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Did you know it? You don’t have to be afraid of cheese. Because according to an EU regulation, cheese, when used as an attractant to control pests such as mice, is a product that does not give rise to concern and therefore does not have to be classified as a biocide. This bizarre regulation was recently brought to my attention by friend who works in the wood protection industry:
“(3) On 31 January 2017 the Commission asked the Agency for an opinion on whether cheese gives rise to concern according to Article 28(2) of Regulation (EU) No 528/2012.
(4) The opinion of the Agency (5) concluded that cheese does not give rise to concern and is therefore eligible for inclusion in Annex I to Regulation (EU) No 528/2012.”*
You probably have considered the risk of a vicious Brillat-Savarin, an unscrupulous Chaource or an aggressive Oud Amsterdam suddenly getting at you from behind or even jeopardizing your reproductive capacity to be rather negligible, so far anyway. I admit that from time to time, especially in France, I came across cheeses that one might even spontaneously classify under the ABC weapons ban according to the Geneva Convention. However, I’m glad that cheese is considered by EU officially as a substance of no concern. I am a cheese addicted and this makes my daily handling of this wonderful food safe and easy.
Talking about safety …no, not in the field of cheese handling, but in the field of medical and risk applications. In this October issue of TPE Magazine Roberto Mariotti form Marfran summarises for us the current status of the EU Drinking Water Directive and its impact on elastomers.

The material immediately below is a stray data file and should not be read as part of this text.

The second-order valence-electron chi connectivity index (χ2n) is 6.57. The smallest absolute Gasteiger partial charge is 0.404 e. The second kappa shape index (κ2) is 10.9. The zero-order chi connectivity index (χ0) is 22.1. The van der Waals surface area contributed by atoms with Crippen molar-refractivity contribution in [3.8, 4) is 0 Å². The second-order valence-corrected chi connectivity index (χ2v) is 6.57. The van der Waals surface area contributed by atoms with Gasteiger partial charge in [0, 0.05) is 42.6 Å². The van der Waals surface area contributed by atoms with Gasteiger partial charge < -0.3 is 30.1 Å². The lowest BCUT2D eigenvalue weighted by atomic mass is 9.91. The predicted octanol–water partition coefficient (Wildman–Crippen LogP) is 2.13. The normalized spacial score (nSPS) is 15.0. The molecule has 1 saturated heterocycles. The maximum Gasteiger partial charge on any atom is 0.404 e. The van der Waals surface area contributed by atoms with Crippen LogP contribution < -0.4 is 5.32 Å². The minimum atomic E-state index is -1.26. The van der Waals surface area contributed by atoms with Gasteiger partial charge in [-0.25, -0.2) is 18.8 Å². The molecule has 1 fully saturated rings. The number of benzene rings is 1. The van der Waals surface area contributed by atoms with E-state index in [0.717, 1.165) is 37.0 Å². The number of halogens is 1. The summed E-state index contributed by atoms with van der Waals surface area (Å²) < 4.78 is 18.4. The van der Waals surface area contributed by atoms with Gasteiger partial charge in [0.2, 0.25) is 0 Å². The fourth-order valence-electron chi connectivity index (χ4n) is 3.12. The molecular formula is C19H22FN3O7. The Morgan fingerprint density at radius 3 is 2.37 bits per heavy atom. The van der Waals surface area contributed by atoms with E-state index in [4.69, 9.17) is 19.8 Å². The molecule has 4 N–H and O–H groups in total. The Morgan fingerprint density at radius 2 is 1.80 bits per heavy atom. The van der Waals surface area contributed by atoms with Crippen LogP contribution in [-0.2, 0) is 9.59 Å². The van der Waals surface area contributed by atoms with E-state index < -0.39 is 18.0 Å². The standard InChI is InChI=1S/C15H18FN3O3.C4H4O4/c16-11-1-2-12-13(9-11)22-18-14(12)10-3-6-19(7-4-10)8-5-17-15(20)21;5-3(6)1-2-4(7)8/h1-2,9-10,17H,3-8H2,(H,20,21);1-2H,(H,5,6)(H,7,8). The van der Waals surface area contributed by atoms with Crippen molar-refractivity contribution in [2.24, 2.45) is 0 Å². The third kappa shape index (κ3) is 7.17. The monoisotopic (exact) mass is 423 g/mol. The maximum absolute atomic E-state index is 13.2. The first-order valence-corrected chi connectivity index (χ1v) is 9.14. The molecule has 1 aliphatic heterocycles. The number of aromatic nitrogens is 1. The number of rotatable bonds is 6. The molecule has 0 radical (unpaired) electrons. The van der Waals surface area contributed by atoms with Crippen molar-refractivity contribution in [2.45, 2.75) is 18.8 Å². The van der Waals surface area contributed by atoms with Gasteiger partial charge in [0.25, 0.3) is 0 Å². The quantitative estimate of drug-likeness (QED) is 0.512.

A focus in this issue are aspects of hard/soft material combinations. Stefan Zepnik, André Simnick and Mathias Lauter have extensively analysed 2K injection molding with TPUs as soft component and the adhesion performance of TPUs in various combinations with engineering plastics. Adhesion performance is also in the focus of Matthias Bräuer and Konrad Schneider’s work on the determination of the bond strength of TPEs on various substrates including metal. A vertical injection molding machine paved the way for a new competiveness in the series production of a waterbox for for the VW ID.Buzz. With LWB Steinl the German automotive supplier Eldisy found the perfect partner for this successful system change.
A change was also the starting point for our interview with Andrea Maier-Richter. Since July 2021 she is President of the brand new TPU business unit at Covestro. She talks to us about Covestro’s new structure, about Covestro’s vision of becoming fully circular and gives us insights into latest product TPU developments and projects.
TPEs are the soft game changers in additive manufacturing. Thomas Wagner, Kraiburg TPE, summarises different approaches for processing thermoplastic elastomers in different 3D techniques.
Enjoy reading! (… and enjoy cheese!)
* COMMISSION DELEGATED REGULATION (EU) 2019/1824 of 8 August 2019 amending Regulation (EU) No 528/2012 of the European Parliament and of the Council to include cheese as an active substance in Annex I thereto.